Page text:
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Offramp Ahead for Paradise?

Trestles, the longtime surfers' haven, has seen its share of skirmishes. But the battle over a toll road route is bringing out the big kahunas.

September 16, 2006|Mike Anton | Times Staff Writer

Time was, surfing one of the world's most famous breaks required driving to the boondocks, bushwhacking through a reedy marsh and confronting armed men who threatened arrest.

This wasn't Baja, but northern San Diego County in 1958. That summer, Leo Hetzel was a 17-year-old Long Beach kid looking for adventure. He found it at Trestles, the breaks off a beach that seemed like wilderness despite the fact it was on the Camp Pendleton Marine Corps Base.

"It's like a magical place for me," said Hetzel, a retired photographer who, at 65, still surfs Trestles weekly. "There are a million stories from that place. People who grew up in the '60s here in Southern California know those stories, even if they're not a surfer."

The story of Trestles and its role in the popularization of Southern California surf culture includes surfing gurus and gun-toting Marines, a nuclear power plant and protests against encroaching development. Even the Beach Boys and Richard Nixon have roles.

And now, so does a planned toll road.

The proposed extension of Orange County's Foothill tollway has generated debate within California because it would slice through San Onofre State Beach. Opponents say it would threaten wildlife habitat and the San Mateo Creek watershed.

But the six-lane roadway has garnered widespread attention outside California over concern that it could damage Trestles -- spoiling views, polluting the water and altering the hydraulics of the tapered waves that peel off its cobblestone reef.

Trestles doesn't produce the world's biggest waves, but their shape and consistency are considered among the best. It's the only mainland U.S. stop on the Assn. of Surfing Professionals' World Championship Tour, which ends today at Lower Trestles.

Trestles' fiercest protectors have dubbed it the "Yosemite of Surfing," a broad crescent of white sand backed by an estuary and bluffs where the waves roll in like lines of whipped cream. Even toll road proponents, who vigorously deny the highway would change Trestles, acknowledge they're dealing with a Southern California icon.

"It's like saying you want to do something to harm Plymouth Rock," said Meg Waters, a public relations consultant who worked several years on the project for the Irvine-based Transportation Corridor Agencies. "When you say, 'It's going to wreck Trestles,' you're going to get everybody who's ever heard something about surfing.... Trestles is in a Beach Boys song, for God's sakes!"

If everybody had an ocean across the U.S.A.

Then everybody be surfin' like Californ-i-a...

You'll catch 'em surfin' at Del Mar, Ventura County line.

Santa Cruz and Trestle ...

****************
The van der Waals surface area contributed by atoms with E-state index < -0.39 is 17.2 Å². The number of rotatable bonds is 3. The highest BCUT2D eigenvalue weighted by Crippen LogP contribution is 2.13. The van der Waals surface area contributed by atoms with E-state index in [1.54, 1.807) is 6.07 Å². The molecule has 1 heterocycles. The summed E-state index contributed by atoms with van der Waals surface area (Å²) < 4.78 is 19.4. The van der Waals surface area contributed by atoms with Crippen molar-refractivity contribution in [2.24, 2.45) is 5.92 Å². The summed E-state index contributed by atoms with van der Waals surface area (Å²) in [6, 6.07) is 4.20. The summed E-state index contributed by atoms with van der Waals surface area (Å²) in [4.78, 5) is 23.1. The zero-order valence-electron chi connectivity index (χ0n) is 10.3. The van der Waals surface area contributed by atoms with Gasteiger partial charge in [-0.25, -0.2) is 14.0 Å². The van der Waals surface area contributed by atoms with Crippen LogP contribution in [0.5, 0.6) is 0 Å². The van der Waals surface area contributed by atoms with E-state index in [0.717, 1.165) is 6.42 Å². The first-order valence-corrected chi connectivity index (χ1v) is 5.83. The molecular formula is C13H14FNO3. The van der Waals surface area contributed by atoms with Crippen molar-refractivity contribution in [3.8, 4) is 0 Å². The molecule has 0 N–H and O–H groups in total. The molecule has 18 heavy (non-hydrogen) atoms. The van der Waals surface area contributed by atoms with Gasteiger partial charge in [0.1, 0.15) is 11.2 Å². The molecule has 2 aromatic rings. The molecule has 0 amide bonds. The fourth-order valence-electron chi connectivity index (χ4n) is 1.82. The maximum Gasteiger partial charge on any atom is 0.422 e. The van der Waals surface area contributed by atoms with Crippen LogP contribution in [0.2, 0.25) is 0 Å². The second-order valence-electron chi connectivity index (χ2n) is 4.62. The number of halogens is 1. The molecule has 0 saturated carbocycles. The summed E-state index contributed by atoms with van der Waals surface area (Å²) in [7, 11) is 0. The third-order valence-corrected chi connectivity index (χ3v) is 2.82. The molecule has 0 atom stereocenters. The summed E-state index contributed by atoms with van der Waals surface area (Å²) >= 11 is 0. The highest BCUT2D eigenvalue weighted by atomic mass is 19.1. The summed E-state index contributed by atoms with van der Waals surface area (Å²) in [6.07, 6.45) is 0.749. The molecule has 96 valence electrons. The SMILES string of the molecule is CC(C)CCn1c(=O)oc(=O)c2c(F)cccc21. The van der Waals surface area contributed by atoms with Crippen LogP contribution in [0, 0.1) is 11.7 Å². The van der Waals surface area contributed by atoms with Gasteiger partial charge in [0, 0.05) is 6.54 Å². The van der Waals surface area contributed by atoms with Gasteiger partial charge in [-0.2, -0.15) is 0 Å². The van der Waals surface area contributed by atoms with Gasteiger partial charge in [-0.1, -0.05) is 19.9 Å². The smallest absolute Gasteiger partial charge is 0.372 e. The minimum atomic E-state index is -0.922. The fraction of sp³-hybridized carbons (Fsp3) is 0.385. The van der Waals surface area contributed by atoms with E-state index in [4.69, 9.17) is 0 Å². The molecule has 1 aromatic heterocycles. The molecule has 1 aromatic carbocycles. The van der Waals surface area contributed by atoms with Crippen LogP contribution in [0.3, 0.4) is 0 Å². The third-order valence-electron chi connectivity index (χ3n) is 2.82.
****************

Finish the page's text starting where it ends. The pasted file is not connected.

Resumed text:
When "Surfin' U.S.A." hit the charts in 1963, surfing was enjoying a surge in popularity that would eventually transform it from the passionate pursuit of a few hundred self-styled rebels into a mainstream, heavily commercialized sport.

Just a few years earlier, Trestles -- named for the train tracks that cross San Mateo Creek there -- was an obscure rumor passed from one longboarder to another. The first time Steve Pezman drove from Long Beach looking for Trestles, he had to hunt.

Pezman was 18 and motivated by two things: The spot was frequented by surfing's A-list -- guys like Robert August, Dewey Weber, Phil Edwards, Mike Doyle and Miki Dora. And sneaking onto Camp Pendleton provided a patina of danger, which kept the crowds away.

"There were few surfers who were willing to thumb their nose at the law and go in there," said Pezman, 65, who publishes the Surfer's Journal from a San Clemente office park a few miles from Trestles. "It was a constant game of one-upmanship with the Marines.... They didn't know how to cope with us without actually harming us. We were all just kids. Most of the Marines were kids themselves."

Much of the battle for Trestles was waged in the "jungle," the tree-and-brush-lined watershed of San Mateo Creek, where surfers reconnoitered the "enemy" and hid their cars -- among them a 1948 Dodge painted in camouflage colors -- before sneaking down to the beach along dirt paths. Pezman and Hetzel were among a small group who had a key to the place after they attached a lock to a farm gate that offered back-door access to the beach.

When a Marine patrol came across a group in the water, they would park and wait for someone (in this era before surfboard leashes) to lose their board. That would set off a "rock dance," a race through the shoals pitting a man in swim trunks against a uniformed Marine with the prize being 9 feet of balsa wood.

When Marines came across the surfers' old beaters in the jungle, they would flatten tires and strip out sparkplug wires. Surfers returned the favor by vandalizing unattended jeeps.

A few times, tempers escalated. Hetzel recalled when a Marine shoved a visiting Hawaiian who wouldn't obey his order to leave. The Hawaiian decked him and, surrounded by a group of surfers, the Marine left.

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